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abstract The Hudson River estuary is narrowly confined in its rocky valley. Unconsolidated sediments available to the estuary are primarily glacial till and glacial lake deposits. Estimates of sediment sources to the estuary range between 365,000 and 1.02 million metric tons (MT) y−1 at the head of tide with an additional amount to be added along the tidal estuary of between 80,000 and 390,000 MT y−1. Tidal resuspension and transport is important throughout the estuary but fine-grained sediment transport associated with the recirculation of salt water is confined to the lower reaches. A substantial marine source of sediment is likely, but of uncertain magnitude. Two turbidity maxima appear to be generated by different mechanisms. One is formed near the head of salt and migrates down the estuary during times of high freshwater discharge. The other arises in mid-estuary. It is generated by tidally modulated and geomorphically controlled salinity fronts. A marine source of sediment is likely to be substantial.
The Hudson River estuary, or the lower Hudson as it is sometimes called, begins where the tidal influence is first felt at Troy, New York, 240 kilometers (km) north of the Battery. From this point, the combined discharge of the upper Hudson and Mohawk rivers collects additional water from the drainage basins of twenty other, smaller tributaries. The intrusion of salt water is limited to the lower reaches and can extend 120 km above the Battery at times of low freshwater discharge.
abstract The course and character of the Hudson reflect its underlying geological structure and the modifications of Pleistocene glaciations. Radiating drainage out of the Adirondacks is transformed into a broad meandering pattern in its tidal reaches below Troy. The river's course then cuts through the Hudson Highlands in a fjord-like gorge. A broad curving path takes the river along the Triassic, Palisades Escarpment following the juncture with the older rocks of Manhattan. The bedrock foundation of the Hudson was established in three mountain-building episodes beginning over a billion years ago. Most recently, the entire region has been glaciated and the course of the Hudson takes it through relic beds of glacial lakes and several ice margin deposits of glacial sediment. After the deglaciation of the region, estuarine conditions were established in the Hudson beginning about 12,000 years ago. The Hudson briefly crosses the coastal plain breaching the Wisconsin terminal moraine at the Narrows. On the continental shelf, the course of the ancestral Hudson is marked by the Hudson Submarine Canyon.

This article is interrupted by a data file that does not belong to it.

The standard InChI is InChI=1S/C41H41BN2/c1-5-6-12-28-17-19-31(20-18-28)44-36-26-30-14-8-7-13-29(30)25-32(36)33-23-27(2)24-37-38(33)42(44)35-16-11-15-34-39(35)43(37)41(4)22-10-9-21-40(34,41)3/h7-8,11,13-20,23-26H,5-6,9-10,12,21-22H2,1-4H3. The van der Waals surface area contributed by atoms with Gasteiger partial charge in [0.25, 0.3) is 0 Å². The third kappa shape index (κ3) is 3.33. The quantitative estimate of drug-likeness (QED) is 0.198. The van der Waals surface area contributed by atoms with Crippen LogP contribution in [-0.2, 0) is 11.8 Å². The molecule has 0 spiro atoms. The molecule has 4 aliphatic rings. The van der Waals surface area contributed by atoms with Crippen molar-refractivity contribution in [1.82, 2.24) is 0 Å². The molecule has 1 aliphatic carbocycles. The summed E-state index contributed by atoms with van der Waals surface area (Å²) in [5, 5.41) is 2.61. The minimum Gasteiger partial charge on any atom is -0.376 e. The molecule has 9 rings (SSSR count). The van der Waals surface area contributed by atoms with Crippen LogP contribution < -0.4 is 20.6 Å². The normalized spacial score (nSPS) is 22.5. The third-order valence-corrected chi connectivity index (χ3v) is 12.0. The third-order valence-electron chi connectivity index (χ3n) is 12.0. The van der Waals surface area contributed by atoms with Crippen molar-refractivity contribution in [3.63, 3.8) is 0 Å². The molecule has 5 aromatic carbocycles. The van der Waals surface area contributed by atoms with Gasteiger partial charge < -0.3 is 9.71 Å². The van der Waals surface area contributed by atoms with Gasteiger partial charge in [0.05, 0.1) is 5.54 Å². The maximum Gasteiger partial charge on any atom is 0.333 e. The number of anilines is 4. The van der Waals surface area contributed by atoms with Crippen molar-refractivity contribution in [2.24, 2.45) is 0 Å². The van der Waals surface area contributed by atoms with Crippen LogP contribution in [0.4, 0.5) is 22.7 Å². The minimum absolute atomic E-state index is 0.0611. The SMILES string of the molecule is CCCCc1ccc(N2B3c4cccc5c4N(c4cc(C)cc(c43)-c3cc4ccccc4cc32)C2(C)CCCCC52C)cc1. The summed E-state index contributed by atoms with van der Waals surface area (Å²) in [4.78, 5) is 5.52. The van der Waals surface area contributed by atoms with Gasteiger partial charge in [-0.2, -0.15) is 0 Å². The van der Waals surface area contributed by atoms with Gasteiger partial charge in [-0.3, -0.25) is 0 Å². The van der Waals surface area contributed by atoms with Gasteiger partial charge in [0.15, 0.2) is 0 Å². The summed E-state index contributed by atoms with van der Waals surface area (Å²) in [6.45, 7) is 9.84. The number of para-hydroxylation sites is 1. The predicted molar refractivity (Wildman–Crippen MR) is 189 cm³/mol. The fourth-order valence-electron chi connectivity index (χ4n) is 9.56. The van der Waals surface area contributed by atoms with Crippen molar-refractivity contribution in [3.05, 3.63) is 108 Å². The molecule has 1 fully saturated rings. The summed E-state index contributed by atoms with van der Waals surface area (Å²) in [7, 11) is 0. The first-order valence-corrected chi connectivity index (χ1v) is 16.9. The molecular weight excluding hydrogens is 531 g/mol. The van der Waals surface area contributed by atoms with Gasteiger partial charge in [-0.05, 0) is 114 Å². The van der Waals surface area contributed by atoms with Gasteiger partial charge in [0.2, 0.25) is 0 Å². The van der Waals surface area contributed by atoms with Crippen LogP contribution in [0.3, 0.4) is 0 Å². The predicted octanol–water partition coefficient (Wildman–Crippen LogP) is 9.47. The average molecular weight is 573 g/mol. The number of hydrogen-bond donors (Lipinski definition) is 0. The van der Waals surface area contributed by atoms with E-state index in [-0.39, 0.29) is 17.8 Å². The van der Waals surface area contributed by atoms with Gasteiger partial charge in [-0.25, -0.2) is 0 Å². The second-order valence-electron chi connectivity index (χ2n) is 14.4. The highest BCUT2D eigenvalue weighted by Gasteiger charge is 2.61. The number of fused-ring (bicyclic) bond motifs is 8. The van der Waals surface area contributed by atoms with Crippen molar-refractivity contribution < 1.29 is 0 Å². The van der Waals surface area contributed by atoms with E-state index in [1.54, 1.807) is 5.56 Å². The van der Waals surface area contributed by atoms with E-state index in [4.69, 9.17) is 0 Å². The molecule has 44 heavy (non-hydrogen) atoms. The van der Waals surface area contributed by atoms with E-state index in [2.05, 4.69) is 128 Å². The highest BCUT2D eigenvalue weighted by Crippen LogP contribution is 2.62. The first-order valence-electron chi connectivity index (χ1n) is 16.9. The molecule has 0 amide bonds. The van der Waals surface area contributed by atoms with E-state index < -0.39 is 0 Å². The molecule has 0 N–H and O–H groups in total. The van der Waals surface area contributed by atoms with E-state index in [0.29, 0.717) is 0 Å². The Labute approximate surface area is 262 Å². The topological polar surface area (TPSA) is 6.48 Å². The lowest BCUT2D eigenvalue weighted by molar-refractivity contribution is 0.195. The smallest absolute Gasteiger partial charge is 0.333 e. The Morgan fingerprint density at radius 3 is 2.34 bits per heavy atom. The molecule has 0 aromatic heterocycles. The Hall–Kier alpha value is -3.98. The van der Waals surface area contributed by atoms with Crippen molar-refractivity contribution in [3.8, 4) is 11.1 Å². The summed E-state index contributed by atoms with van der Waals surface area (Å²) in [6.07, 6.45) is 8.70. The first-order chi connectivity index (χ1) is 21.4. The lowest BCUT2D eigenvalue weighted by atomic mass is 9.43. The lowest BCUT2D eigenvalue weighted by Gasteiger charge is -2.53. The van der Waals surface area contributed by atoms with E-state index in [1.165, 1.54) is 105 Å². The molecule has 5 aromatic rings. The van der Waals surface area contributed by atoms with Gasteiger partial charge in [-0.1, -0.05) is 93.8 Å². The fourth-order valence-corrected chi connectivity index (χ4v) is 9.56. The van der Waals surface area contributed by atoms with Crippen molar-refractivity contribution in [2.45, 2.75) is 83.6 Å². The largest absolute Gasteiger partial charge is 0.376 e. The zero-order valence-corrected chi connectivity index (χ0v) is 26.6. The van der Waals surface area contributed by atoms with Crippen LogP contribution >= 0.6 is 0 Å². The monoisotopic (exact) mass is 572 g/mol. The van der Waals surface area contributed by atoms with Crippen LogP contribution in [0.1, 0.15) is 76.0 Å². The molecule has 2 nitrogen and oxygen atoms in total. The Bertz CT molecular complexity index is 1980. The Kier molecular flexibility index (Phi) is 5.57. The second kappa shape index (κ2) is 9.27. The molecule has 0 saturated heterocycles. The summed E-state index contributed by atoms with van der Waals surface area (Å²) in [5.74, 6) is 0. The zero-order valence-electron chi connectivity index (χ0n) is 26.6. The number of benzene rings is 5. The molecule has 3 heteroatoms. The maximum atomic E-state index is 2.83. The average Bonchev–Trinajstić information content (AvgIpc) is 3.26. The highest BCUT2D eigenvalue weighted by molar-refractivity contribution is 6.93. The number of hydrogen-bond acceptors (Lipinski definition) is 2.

The source of the Hudson River was discovered in 1872 by the naturalist and surveyor, Verplanck Colvin. It is a pond on the western slope of Mt. Marcy, the highest peak in the Adirondacks at 1,629 m. Colvin, an ardent supporter of preserving the mountain forests and watershed, referred to the pond as ‘tear of the clouds’ (Schneider, 1997).
abstract Successful management of underwater lands requires detailed knowledge of the terrain and the interrelationships between landscape and habitat characteristics. While optical techniques can be used where the water is shallow or clear, other techniques are needed where the water is deeper or where optical transmission is limited by water clarity. Marine geophysical techniques provide quantitative measures of the nature of the estuary floor that can provide constraints on the distribution and movement of contaminated sediments as well as the nature of benthic habitats. The Benthic Mapping Program, supported by the Hudson River Estuary Program of the New York State Department of Environmental Conservation (NYSDEC) and the Hudson River Action Project, is being conducted in the Hudson River to characterize the river bed from the Verrazano Narrows in New York Harbor to the Federal Dam at Troy, New York. The study is using a range of acoustic and sampling techniques to gain new information on the river bed. The first phase of the Benthic Mapping Program, which occurred from 1998 to 2000, focused on four areas (about 40 river miles; 65 km). The products from the study have been incorporated into a GIS data management system for NYSDEC (see http://benthic.info for the DEC Benthic Mapper web site, an online version of the GIS database). This effort, supplemented by studies of benthic fauna and bathymetric change, is being continued under NYSDEC support for the remainder of the Hudson River. The second phase of the program worked in four areas in 2001 and 2002 (about 35 river miles; 57 km) and we completed the study by working in three areas in 2003 (about 66 river miles; 121 km).
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